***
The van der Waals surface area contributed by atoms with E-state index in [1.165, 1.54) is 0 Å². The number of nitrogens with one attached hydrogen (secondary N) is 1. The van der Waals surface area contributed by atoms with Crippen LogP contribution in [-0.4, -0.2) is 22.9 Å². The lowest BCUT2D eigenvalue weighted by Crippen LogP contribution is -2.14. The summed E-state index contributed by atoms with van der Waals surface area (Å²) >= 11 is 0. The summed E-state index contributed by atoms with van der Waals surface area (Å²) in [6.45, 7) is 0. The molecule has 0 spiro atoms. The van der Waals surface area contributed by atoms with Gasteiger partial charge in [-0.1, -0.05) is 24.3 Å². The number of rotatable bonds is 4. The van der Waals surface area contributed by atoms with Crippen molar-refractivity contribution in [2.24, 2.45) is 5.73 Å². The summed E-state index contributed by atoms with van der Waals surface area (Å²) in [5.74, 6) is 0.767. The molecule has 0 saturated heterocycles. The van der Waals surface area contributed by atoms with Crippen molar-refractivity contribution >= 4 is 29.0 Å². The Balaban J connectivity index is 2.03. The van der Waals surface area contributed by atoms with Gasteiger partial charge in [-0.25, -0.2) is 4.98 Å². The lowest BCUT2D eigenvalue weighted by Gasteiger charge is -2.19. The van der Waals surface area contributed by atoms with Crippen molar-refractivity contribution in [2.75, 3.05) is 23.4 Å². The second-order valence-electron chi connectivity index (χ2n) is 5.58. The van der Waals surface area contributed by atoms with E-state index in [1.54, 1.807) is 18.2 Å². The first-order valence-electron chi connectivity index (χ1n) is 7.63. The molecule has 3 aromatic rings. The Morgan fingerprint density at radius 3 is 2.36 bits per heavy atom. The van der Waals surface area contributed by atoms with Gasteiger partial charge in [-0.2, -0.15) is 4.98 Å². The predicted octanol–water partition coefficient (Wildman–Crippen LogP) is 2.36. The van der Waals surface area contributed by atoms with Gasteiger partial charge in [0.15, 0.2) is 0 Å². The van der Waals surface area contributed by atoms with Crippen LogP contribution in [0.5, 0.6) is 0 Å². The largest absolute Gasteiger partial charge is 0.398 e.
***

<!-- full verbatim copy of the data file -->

The van der Waals surface area contributed by atoms with E-state index in [1.165, 1.54) is 0 Å². The number of nitrogens with one attached hydrogen (secondary N) is 1. The van der Waals surface area contributed by atoms with Crippen LogP contribution in [-0.4, -0.2) is 22.9 Å². The lowest BCUT2D eigenvalue weighted by Crippen LogP contribution is -2.14. The summed E-state index contributed by atoms with van der Waals surface area (Å²) >= 11 is 0. The summed E-state index contributed by atoms with van der Waals surface area (Å²) in [6.45, 7) is 0. The molecule has 0 spiro atoms. The van der Waals surface area contributed by atoms with Gasteiger partial charge in [-0.1, -0.05) is 24.3 Å². The number of rotatable bonds is 4. The van der Waals surface area contributed by atoms with Crippen molar-refractivity contribution in [2.24, 2.45) is 5.73 Å². The summed E-state index contributed by atoms with van der Waals surface area (Å²) in [5.74, 6) is 0.767. The molecule has 0 saturated heterocycles. The van der Waals surface area contributed by atoms with Crippen molar-refractivity contribution >= 4 is 29.0 Å². The Balaban J connectivity index is 2.03. The van der Waals surface area contributed by atoms with Gasteiger partial charge in [-0.25, -0.2) is 4.98 Å². The lowest BCUT2D eigenvalue weighted by Gasteiger charge is -2.19. The van der Waals surface area contributed by atoms with Crippen molar-refractivity contribution in [2.75, 3.05) is 23.4 Å². The second-order valence-electron chi connectivity index (χ2n) is 5.58. The van der Waals surface area contributed by atoms with E-state index in [1.54, 1.807) is 18.2 Å². The first-order valence-electron chi connectivity index (χ1n) is 7.63. The molecule has 3 aromatic rings. The Morgan fingerprint density at radius 3 is 2.36 bits per heavy atom. The van der Waals surface area contributed by atoms with Gasteiger partial charge in [-0.2, -0.15) is 4.98 Å². The predicted octanol–water partition coefficient (Wildman–Crippen LogP) is 2.36. The van der Waals surface area contributed by atoms with Gasteiger partial charge in [0.15, 0.2) is 0 Å². The van der Waals surface area contributed by atoms with Crippen LogP contribution in [0.5, 0.6) is 0 Å². The largest absolute Gasteiger partial charge is 0.398 e.